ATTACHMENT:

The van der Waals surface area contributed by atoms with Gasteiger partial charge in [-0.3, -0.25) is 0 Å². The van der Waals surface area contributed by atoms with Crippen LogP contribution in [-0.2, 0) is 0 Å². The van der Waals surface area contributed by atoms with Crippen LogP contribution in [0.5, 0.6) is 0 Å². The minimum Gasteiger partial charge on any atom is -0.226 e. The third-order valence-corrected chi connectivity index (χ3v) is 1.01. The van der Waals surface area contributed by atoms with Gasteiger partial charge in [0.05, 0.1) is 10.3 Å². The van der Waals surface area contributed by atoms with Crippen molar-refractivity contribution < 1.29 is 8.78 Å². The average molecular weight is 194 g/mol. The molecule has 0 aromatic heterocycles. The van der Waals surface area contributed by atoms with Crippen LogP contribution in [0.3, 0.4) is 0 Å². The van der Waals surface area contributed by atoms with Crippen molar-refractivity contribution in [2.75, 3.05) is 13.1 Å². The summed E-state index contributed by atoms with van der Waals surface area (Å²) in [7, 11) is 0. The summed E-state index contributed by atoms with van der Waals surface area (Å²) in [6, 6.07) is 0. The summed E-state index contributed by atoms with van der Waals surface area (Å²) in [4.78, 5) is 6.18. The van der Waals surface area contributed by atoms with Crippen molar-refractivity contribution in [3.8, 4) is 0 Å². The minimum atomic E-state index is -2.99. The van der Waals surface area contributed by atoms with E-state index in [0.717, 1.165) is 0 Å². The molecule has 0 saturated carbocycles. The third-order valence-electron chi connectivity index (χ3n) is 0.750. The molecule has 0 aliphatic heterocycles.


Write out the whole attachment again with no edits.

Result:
The van der Waals surface area contributed by atoms with Gasteiger partial charge in [-0.3, -0.25) is 0 Å². The van der Waals surface area contributed by atoms with Crippen LogP contribution in [-0.2, 0) is 0 Å². The van der Waals surface area contributed by atoms with Crippen LogP contribution in [0.5, 0.6) is 0 Å². The minimum Gasteiger partial charge on any atom is -0.226 e. The third-order valence-corrected chi connectivity index (χ3v) is 1.01. The van der Waals surface area contributed by atoms with Gasteiger partial charge in [0.05, 0.1) is 10.3 Å². The van der Waals surface area contributed by atoms with Crippen molar-refractivity contribution < 1.29 is 8.78 Å². The average molecular weight is 194 g/mol. The molecule has 0 aromatic heterocycles. The van der Waals surface area contributed by atoms with Crippen LogP contribution in [0.3, 0.4) is 0 Å². The van der Waals surface area contributed by atoms with Crippen molar-refractivity contribution in [2.75, 3.05) is 13.1 Å². The summed E-state index contributed by atoms with van der Waals surface area (Å²) in [7, 11) is 0. The summed E-state index contributed by atoms with van der Waals surface area (Å²) in [6, 6.07) is 0. The summed E-state index contributed by atoms with van der Waals surface area (Å²) in [4.78, 5) is 6.18. The van der Waals surface area contributed by atoms with Crippen molar-refractivity contribution in [3.8, 4) is 0 Å². The minimum atomic E-state index is -2.99. The van der Waals surface area contributed by atoms with E-state index in [0.717, 1.165) is 0 Å². The molecule has 0 saturated carbocycles. The third-order valence-electron chi connectivity index (χ3n) is 0.750. The molecule has 0 aliphatic heterocycles.